I want to take an extra moment, though, to say something about Planned Parenthood, which received a disproportionate amount of attention last night, and which has been the victim of an ongoing and heinous crusade from these candidates and like-minded people, one that has fueled actual domestic terror attacks against the organization (who is burning black churches!? who is burning planned parenthood!? not Muslims!).

Planned Parenthood provides vital health services to people who would have no access otherwise, and to women whose rights to their own bodies are still being litigated to this day. I want to be very clear: supporting Planned Parenthood is supporting women's health, and women's rights to autonomy. It's been pointed out that people who claim to be pro-life, but don't support programs which allow young or poor mothers to do much more than survive after the child is born are not in fact worried about the child. Concern for the child necessitates supporting the child's -- and therefore the mother's -- prosperity after birth. But if that brand of being pro-life is better termed pro-birth, there's something worse going on with people, like these candidates, who claim to be pro-life, but oppose Planned Parenthood.

Because taking away Planned Parenthood will end more pregnancies for women who have no other access to pre-natal care than the organization will ever perform necessary abortions. If you are against Planned Parenthood, you are not pro-life, and you are not even pro-birth; you are pro-miscarriage. And the truth is, all you want to do is control women and strip them of their rights, their autonomy, their social mobility, and their personhood.

But I also want to tell a story. About a year and a half ago, I had no health insurance and no disposable money. During a routine self-exam, I found an irregularity on my testicle. Here's the thing: my mom died of cancer, her dad died of cancer, her cousin died of cancer, my paternal grandfather died of cancer, my aunt was recently diagnosed with (and survived!) cancer. Cancer is a fact of life for me. So when I suspected that I had cancer but also had no insurance and virtually no means of receiving care, my entire life became a minute-to-minute cycle of fear, anxiety, and depression.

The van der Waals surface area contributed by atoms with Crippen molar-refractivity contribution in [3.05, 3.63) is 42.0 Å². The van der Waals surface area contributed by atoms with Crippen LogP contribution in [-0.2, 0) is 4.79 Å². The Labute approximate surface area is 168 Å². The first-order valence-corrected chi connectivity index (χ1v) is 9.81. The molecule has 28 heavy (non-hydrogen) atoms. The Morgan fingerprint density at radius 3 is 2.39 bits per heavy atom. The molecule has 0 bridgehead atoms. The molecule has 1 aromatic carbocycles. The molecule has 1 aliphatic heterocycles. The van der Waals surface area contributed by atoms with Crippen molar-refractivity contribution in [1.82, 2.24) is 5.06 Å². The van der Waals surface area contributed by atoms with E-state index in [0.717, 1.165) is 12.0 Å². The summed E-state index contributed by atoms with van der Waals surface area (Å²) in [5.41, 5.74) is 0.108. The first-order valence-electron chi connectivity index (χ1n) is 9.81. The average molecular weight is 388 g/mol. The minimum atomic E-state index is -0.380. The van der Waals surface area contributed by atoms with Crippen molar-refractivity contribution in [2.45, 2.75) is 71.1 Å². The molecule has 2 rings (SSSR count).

I eventually found a Planned Parenthood location that provided the men's health services I needed. They provided me with a free exam. It turns out I was fine -- the irregularity was a burst something or other (you'll excuse me for not hearing clearly over the sound of my brain exhaling in relief) that healed in another couple of weeks. But I think about those few extra weeks of fear and anxiety -- weeks of my literally confronting the probability of my own impending death -- and what they would have meant to me. Planned Parenthood served me when literally nobody else would or could, and saved me from the hell that was that uncertainty over a potentially terminal illness.

So, support Planned Parenthood. If you can, donate to your local Planned Parenthood. If you can, donate to the Planned Parenthood that was burned by an arsonist in Pullman. These services need your support again, especially now.